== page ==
Egypt is making good progress on infrastructure plans and is bringing in the private sector to share the load
While construction activity remains sluggish in many of the region’s states, Egypt is pressing ahead with its development plans.
The country does not have much choice. With a population forecast to rise to 90 million from the current 79 million in the next five years, it has the one thing that most of the Gulf states lack: People.
Cairo currently accommodates about 17 million people and with such a sharp population increase, the government must ensure its housing and transport projects progress as planned.
Cairo is keen to make sure the country’s infrastructure can cope with its rising population and it is turning to the private sector to meet this demand. Two wastewater plants and the Rod el-Farag highway are being carried out as public-private partnerships (PPP). As many of the region’s states mull over the feasibility of using the PPP model to develop infrastructure, Cairo is already making progress with its schemes.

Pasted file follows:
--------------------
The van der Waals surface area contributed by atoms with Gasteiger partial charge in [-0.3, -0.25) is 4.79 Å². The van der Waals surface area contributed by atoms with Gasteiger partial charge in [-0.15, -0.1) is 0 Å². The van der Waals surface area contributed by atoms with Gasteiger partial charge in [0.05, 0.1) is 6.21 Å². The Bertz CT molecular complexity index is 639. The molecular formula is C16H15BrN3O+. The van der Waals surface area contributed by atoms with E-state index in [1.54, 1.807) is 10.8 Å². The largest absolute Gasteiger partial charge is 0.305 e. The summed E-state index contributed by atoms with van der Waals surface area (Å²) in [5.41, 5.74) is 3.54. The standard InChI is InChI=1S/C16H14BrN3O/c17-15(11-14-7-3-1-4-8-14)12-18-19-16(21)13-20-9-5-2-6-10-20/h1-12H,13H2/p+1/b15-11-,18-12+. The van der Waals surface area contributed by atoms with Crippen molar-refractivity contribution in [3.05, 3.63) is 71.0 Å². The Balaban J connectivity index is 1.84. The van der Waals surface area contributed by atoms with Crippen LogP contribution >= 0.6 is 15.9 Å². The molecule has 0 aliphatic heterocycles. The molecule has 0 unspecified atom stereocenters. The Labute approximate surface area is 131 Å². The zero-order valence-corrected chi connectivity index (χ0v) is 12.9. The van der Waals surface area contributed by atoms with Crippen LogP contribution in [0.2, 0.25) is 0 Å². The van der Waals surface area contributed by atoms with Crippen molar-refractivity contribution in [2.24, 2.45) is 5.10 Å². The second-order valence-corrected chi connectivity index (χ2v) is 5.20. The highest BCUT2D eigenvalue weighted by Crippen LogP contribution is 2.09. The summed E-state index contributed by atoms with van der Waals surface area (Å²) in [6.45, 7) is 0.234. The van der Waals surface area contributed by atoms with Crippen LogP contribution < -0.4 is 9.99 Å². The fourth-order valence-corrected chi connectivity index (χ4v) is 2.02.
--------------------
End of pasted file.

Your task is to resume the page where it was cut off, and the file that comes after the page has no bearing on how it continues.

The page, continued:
At the heart of Egypt’s development plans is the country’s transport infrastructure. The metro has been up and running since 1987 and is the first metro in the Middle East and North Africa. Line 3 is under construction and bids for phase three are expected in October.
The planned Rod el-Farag highway will help reduce traffic in central Cairo and bids to expand terminal two at Cairo International airport are due in December. Unlike the speculation that drove the real-estate boom in places like Dubai, Egypt’s plans are grounded in reality.
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